Fiction can touch the parts that facts alone don’t reach, encouraging empathy among young people in not just what happened but what it felt like to live through defining events. Louise Richardson, the Waterford-born vice-chancellor of Oxford University, who is an expert on terrorism, told me she wished books like mine had been around when she was being affected by the civil rights protests in Northern Ireland in the late 1960s and 1970s. It’s that privilege to be able to connect with young hearts and minds at a formative stage of their development that keeps you going as an author.

The powers that be have vowed to continue the commemorations from 1912 to 1923. So perhaps they should truly listen to the people, and properly endorse a subject that has sparked curiosity across the generations. Especially when it concerns tricky bits of our history, like the Civil War. We truly cannot appreciate the impact of the 1916 Rising or understand the birth of modern Ireland without taking the story through to 1923 and beyond. It’s as if religious education stopped at the story of Adam and Eve.

It is quite a story to tell. How did the band of brothers who stormed the GPO end up signing each other’s death warrants? Did a Free State looking for legitimacy suppress war crimes and atrocities for the sake of stability? What kind of trauma got buried in families and in the collective memory of communities? Did this veil of silence lead to the other kinds of abuses that we’ve seen in Tuam and the Magdalene laundries? A work of fiction doesn’t necessarily tackle these subjects head on, but equips children with the imaginative curiosity to put themselves in other’s shoes.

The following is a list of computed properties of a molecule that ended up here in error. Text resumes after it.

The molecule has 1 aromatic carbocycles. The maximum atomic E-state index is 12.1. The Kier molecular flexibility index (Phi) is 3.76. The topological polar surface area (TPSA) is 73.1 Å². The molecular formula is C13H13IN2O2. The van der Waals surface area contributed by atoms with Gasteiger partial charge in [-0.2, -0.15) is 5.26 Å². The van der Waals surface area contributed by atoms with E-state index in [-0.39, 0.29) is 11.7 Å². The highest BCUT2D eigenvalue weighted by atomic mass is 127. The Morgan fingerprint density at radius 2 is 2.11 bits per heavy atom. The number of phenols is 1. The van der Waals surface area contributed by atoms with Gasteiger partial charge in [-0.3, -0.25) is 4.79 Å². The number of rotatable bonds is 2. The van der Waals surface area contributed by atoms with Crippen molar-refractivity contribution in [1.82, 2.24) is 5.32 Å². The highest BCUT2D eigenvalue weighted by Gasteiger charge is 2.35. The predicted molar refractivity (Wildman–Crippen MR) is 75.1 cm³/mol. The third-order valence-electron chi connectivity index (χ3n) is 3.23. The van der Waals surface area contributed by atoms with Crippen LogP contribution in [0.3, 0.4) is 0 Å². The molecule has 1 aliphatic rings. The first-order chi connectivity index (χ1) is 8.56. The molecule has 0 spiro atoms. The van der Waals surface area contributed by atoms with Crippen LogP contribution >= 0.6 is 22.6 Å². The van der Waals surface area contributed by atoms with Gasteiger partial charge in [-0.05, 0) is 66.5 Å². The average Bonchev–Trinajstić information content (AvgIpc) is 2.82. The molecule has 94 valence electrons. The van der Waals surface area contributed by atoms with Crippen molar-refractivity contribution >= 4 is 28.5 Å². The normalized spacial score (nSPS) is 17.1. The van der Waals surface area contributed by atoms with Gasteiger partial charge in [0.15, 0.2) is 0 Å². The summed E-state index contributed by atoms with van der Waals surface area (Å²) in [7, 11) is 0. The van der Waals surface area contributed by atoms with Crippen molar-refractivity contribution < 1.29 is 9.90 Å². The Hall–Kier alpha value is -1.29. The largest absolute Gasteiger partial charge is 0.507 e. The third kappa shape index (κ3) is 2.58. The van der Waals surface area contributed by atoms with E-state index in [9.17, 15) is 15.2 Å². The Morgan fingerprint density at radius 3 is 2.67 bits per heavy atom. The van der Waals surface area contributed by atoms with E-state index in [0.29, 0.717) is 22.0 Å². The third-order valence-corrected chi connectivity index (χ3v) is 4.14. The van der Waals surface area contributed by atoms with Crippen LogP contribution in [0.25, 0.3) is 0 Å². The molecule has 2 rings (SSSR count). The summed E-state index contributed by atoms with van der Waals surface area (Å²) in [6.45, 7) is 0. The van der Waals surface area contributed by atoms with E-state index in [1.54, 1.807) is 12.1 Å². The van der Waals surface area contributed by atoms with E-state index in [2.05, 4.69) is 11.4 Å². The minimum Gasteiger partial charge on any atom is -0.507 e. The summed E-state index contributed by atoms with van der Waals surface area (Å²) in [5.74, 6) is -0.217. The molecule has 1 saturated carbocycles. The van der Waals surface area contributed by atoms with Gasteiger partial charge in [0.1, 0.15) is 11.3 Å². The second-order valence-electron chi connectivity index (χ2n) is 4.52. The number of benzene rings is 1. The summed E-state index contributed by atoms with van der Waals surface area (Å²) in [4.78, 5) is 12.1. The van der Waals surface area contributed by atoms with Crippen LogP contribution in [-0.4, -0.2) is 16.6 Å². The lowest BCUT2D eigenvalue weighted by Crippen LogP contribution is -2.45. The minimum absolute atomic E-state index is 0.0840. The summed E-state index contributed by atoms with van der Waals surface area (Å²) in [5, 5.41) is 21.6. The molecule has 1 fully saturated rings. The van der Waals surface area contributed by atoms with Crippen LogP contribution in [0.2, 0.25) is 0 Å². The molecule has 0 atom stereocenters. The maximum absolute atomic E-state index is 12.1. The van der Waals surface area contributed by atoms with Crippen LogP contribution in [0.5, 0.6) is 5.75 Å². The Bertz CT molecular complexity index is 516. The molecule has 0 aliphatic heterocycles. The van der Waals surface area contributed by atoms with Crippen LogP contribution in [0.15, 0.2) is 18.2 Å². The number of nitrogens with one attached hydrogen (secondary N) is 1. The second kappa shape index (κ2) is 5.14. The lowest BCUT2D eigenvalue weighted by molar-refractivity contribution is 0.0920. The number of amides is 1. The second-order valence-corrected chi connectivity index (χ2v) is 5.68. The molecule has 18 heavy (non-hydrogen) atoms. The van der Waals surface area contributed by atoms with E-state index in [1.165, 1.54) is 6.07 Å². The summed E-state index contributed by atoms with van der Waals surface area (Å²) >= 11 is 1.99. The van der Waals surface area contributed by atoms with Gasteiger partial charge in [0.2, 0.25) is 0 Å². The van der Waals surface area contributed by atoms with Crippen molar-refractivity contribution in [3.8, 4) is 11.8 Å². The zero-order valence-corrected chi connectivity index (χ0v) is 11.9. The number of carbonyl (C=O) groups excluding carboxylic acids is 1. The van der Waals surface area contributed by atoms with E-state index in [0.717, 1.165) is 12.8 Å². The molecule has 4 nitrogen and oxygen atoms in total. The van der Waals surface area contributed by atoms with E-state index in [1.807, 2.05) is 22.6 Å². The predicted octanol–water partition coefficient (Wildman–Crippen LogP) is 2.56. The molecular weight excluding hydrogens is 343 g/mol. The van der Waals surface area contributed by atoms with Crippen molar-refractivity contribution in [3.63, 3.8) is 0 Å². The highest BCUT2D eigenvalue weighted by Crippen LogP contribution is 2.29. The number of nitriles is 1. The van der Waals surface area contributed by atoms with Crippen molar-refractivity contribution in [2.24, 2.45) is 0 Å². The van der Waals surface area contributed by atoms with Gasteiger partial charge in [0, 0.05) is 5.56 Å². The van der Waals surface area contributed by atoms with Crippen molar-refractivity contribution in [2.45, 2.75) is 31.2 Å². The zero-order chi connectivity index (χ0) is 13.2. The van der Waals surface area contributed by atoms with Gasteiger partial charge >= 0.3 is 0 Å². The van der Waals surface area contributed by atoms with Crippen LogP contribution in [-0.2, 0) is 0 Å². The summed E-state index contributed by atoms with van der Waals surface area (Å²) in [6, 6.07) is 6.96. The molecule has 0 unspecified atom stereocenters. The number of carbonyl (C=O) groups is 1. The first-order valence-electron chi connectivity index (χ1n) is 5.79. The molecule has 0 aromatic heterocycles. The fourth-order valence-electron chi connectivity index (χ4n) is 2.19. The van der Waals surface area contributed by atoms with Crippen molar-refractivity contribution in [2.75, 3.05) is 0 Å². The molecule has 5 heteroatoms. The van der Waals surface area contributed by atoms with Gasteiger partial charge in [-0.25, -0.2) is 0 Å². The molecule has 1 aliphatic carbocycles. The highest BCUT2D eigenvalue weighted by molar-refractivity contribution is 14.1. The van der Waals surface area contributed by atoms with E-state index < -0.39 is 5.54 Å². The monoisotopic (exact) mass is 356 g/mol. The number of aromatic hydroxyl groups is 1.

In the age of fake news and Brexit, Ireland with its long negotiation with colonialism and its ills, needs to confront our recent modern history. That includes painful chapters like the Civil War. History shouldn’t be pick ’n’mix where you can leave out the uncomfortable, tricky bits to make it more palatable. Otherwise you distort the understanding of the present and turn it into a heritage theme park. Young readers have known only the Ireland of the Belfast agreement where you can travel unhindered to visit the Giant’s Causeway or the Titanic Experience. How can they understand the talk of re-instituting a hard border if they don’t know its origins back in “the olden days” of the bitter Civil War?

These children who are visiting the new GPO in their droves and writing essays about being a soldier in the first World War are potentially a healing generation. For history is our collective memory. And in a country that has been colonised and brutalised by famine and suppression, some of the key narratives and trauma get buried in families.

No matter how well presented, it’s not job done and we can all go home. The 2016 commemorations should not be a one-off. We need to teach children the whole story above and beyond the tumultuous seven years of the Irish Revolution. Spool back and it’s the Famine, the plantations and the Norman Conquests. Spool forward later in the 20th century and the Troubles erupted in Northern Ireland with both sides invoking a mandate from the past to settle disputes through violent conflict.